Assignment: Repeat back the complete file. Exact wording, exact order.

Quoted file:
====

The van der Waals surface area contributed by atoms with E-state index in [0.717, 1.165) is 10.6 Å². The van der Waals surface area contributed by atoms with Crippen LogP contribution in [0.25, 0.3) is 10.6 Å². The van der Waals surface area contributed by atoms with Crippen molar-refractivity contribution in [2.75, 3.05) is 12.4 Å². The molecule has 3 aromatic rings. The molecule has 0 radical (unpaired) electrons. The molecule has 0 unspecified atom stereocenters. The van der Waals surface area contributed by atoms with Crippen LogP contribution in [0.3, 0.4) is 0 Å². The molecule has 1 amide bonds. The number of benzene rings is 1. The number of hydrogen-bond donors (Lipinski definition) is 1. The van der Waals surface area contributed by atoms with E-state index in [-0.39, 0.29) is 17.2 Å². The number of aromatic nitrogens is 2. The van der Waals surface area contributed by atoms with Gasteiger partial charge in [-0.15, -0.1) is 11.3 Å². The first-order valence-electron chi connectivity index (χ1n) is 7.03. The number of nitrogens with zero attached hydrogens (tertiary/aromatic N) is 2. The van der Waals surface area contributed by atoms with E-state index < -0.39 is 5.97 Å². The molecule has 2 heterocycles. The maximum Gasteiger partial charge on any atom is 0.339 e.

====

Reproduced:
The van der Waals surface area contributed by atoms with E-state index in [0.717, 1.165) is 10.6 Å². The van der Waals surface area contributed by atoms with Crippen LogP contribution in [0.25, 0.3) is 10.6 Å². The van der Waals surface area contributed by atoms with Crippen molar-refractivity contribution in [2.75, 3.05) is 12.4 Å². The molecule has 3 aromatic rings. The molecule has 0 radical (unpaired) electrons. The molecule has 0 unspecified atom stereocenters. The van der Waals surface area contributed by atoms with Crippen LogP contribution in [0.3, 0.4) is 0 Å². The molecule has 1 amide bonds. The number of benzene rings is 1. The number of hydrogen-bond donors (Lipinski definition) is 1. The van der Waals surface area contributed by atoms with E-state index in [-0.39, 0.29) is 17.2 Å². The number of aromatic nitrogens is 2. The van der Waals surface area contributed by atoms with Gasteiger partial charge in [-0.15, -0.1) is 11.3 Å². The first-order valence-electron chi connectivity index (χ1n) is 7.03. The number of nitrogens with zero attached hydrogens (tertiary/aromatic N) is 2. The van der Waals surface area contributed by atoms with E-state index < -0.39 is 5.97 Å². The molecule has 2 heterocycles. The maximum Gasteiger partial charge on any atom is 0.339 e.